Stinging Nettles Beer
To make stinging nettles beer, try to avoid collecting the bottom layer of leaves — the ones on top are the freshest.
- 2 pounds of nettles to make a standard batch of beer.
- 1 pound of refined white cane sugar.
- 1 extra-large dandelion root.
- 1 tablespoon of either dried or powdered ginger.
- ½ teaspoon of citric acid.
- 1 sachet of wine yeast compound.
- Boil the dandelion root in a gallon of water with the two pounds of nettles leaves. This can be done in halves if the cook pot is not large enough. Strain the liquid into a fermentation container.
- Add a heaping spoonful of powdered ginger and a ½ teaspoon of either the citric acid or squeezings from a fresh lemon.
- Let the mixture cool to at least 90 degrees.
- Once cool, sprinkle the dry yeast compound over the mixture. As the yeast grows it will convert the sugar already added into ethanol — alcohol. The brown foam on the surface is the process of working. Once this step is complete, the foam will sink into the mixture.
- After the fermentation process is complete add ½ a teaspoon of sugar to the nettle beer after it has been poured into pint bottles. Do not drink the beer until the liquid in the bottle looks clear.
Stinging Nettles Dip
- 1 cup of blanched stinging nettles
- 2 tablespoons of virgin olive oil
- 1 clove of fresh garlic or a few wild garlic leaves or 5 cloves of roasted garlic
- ¼ cup of fresh mint leaves
- 1 tablespoon of lemon juice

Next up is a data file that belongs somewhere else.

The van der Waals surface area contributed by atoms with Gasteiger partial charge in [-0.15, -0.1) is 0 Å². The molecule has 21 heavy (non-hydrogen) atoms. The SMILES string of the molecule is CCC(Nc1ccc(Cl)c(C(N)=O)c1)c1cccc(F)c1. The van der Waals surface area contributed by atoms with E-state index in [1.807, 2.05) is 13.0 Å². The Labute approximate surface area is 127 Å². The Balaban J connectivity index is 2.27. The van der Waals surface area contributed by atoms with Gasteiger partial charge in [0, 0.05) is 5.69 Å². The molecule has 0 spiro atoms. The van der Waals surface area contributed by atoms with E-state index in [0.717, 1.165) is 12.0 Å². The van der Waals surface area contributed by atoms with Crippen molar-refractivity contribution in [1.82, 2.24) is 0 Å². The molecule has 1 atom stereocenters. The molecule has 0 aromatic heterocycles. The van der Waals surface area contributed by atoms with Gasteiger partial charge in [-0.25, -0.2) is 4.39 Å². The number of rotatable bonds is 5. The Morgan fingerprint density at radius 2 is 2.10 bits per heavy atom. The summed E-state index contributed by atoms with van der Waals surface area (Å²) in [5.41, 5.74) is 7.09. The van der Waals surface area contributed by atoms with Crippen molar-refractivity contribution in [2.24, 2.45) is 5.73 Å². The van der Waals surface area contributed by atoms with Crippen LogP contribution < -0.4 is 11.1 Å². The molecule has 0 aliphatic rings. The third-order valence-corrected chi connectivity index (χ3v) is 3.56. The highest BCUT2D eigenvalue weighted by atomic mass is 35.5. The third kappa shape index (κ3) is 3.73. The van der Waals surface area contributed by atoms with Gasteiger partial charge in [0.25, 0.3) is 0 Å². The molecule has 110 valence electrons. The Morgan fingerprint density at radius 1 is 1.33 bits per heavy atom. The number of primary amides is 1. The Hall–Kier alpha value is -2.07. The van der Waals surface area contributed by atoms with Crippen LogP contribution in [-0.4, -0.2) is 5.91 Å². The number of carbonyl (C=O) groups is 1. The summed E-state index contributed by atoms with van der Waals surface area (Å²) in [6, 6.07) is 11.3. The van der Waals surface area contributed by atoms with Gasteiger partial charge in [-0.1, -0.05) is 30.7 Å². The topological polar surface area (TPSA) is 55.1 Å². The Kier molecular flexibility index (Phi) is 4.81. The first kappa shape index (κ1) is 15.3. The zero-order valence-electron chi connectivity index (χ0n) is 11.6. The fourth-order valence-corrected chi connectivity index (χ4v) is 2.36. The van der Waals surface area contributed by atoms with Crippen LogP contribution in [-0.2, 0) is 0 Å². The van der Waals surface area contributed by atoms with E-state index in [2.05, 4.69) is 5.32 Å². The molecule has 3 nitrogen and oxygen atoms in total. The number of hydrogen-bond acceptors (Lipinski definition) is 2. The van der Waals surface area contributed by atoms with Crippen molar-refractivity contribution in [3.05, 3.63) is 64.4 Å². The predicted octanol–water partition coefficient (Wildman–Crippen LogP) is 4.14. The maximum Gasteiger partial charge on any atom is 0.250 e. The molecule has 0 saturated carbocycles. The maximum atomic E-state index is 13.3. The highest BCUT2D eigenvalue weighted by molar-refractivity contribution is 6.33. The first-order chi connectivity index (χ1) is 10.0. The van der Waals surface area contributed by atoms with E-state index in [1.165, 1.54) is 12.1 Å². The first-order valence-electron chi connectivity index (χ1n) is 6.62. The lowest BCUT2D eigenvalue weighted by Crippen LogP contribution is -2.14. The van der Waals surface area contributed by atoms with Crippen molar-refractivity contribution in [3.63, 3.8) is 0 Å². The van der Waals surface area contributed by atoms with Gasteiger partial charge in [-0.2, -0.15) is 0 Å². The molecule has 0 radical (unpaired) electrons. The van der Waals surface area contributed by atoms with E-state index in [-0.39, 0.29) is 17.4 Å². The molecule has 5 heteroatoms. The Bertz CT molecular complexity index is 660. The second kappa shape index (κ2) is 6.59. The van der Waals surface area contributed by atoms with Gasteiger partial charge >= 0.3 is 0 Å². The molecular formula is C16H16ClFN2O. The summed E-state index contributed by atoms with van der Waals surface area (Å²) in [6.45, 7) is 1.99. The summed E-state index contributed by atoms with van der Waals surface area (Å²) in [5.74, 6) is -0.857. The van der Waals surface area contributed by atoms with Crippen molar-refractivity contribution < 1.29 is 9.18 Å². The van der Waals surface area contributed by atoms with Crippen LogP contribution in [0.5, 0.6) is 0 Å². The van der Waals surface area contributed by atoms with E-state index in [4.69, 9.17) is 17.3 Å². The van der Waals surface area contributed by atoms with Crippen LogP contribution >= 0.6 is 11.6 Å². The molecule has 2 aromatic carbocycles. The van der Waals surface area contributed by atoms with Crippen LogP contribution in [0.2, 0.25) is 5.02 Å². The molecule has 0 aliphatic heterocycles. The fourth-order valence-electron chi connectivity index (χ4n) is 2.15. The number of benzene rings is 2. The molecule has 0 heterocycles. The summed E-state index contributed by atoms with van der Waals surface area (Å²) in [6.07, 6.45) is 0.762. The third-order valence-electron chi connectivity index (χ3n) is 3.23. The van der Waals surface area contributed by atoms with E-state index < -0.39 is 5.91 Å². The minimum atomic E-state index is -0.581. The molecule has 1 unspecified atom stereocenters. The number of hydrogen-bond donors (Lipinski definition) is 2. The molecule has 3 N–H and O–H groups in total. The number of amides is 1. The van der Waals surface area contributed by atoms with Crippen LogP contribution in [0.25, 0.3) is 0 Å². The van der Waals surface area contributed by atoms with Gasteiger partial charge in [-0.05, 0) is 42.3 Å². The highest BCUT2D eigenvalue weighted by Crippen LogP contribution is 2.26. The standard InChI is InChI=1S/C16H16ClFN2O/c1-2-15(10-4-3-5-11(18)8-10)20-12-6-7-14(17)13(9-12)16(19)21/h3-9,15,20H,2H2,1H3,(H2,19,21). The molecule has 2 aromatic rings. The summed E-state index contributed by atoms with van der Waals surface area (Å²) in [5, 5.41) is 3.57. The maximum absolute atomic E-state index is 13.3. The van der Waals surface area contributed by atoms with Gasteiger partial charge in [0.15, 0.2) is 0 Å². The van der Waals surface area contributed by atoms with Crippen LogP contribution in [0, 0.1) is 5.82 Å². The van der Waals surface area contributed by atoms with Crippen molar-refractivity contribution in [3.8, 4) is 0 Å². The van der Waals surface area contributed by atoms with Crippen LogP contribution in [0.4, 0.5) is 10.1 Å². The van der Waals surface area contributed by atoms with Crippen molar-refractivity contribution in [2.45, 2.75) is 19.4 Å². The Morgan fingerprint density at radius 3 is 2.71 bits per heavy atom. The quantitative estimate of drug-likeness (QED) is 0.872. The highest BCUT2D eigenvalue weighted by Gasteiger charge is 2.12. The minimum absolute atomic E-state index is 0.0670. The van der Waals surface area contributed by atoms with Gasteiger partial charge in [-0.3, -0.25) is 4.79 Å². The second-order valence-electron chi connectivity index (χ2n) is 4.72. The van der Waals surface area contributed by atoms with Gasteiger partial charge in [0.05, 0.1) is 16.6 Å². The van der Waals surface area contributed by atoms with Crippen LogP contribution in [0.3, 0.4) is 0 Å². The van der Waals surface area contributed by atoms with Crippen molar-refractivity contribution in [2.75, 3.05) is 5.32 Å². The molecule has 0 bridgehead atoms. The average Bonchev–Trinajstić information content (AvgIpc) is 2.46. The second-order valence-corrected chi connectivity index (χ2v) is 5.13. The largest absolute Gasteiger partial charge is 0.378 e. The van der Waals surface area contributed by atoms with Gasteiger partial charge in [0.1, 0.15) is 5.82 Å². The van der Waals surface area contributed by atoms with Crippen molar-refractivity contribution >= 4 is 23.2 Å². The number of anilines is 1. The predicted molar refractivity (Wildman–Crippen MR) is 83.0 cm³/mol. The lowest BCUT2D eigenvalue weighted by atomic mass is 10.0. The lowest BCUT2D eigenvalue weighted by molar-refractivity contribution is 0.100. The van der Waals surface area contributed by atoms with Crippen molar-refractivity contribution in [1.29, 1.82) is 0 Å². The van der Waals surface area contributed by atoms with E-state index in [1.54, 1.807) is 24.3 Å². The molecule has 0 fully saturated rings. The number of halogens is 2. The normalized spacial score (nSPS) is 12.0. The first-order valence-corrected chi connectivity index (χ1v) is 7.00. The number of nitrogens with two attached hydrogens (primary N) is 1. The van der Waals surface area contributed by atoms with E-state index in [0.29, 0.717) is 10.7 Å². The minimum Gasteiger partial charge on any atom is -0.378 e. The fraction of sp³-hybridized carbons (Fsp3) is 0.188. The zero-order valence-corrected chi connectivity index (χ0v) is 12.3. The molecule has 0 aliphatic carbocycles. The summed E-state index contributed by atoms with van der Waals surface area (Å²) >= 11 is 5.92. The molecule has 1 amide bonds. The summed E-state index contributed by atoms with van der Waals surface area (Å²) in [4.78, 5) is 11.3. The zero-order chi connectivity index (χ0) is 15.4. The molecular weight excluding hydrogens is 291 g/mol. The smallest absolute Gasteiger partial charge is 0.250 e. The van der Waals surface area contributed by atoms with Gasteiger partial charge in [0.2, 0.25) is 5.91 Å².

- ¾ cup of Greek yogurt
- A dash of cayenne pepper
Blend the stinging nettles until roughly chopped inside a blender or food processor. Add all of the other ingredients and blend until smooth.
Stinging Nettles Mushroom Pie
- Approximately 1 pound of stinging nettles
- 1 pound of cottage cheese
- 1 teaspoon of lemon zest
- 10 dashes of nutmeg
- Parmesan cheese, feta cheese, salt, and pepper to taste — optional
- 1 egg — if using duck eggs, use half an egg instead
- Two cloves of garlic smashed
- Half a cup (or handful) of sliced mushrooms
- Two pinches of thyme and dill
- 1 cup of chopped onion
- Butter and/or olive oil to coat and help heat a medium-sized saucepan
- Clean the stinging nettles with water in the sink. Use tongs to avoid being stung.
- Blanch the clean nettles in a pot of boiling water until they look bright green — usually takes about 10 to 15 seconds to reach this point.
- Use just the leaves of the nettles or finely chop the stalks to garner more fiber.
- Drain the water from the nettles and toss like a salad — squeezing away any excess water.
- Combine the cottage cheese, lemon zest, nutmeg, salt, pepper, parmesan cheese, and half the chunk or container of feta cheese in a food processor. This process can also be done by hand, just takes a little longer and a bit more effort. Cooking in an off-the-grid kitchen can easily double as exercise!
- Add the egg and the remaining half of the feta cheese into the mix.
- Mix or stir by hand until the ingredients appear to be silky smooth.
- Heat the olive oil and/or butter in a medium saucepan. Sautee the chopped onions, mushrooms, and cloves.
- Once the ingredients in the saucepan appear translucent, toss in the thyme and dill.
- Remove the saucepan from the heat source and pour in the stinging nettles mixture.
- Stir thoroughly and pour the combined ingredients into a pie shell in a pie pan.
- Sprinkle the top with a little more parmesan cheese and pine nuts — optional.
- Bake the stinging nettles mushroom piece for about 45 minutes at 375 degrees.
- Allow the pie to cool for at least 10 minutes before eating.
We hope you enjoyed our helpful tips on stinging nettles! There’s always something useful in all the plants growing around your homestead.
The smart prepper is resourceful. When you look at your homesteading property, take a look at the possible utility those very plants may have to offer.
“Always Be Ready” Max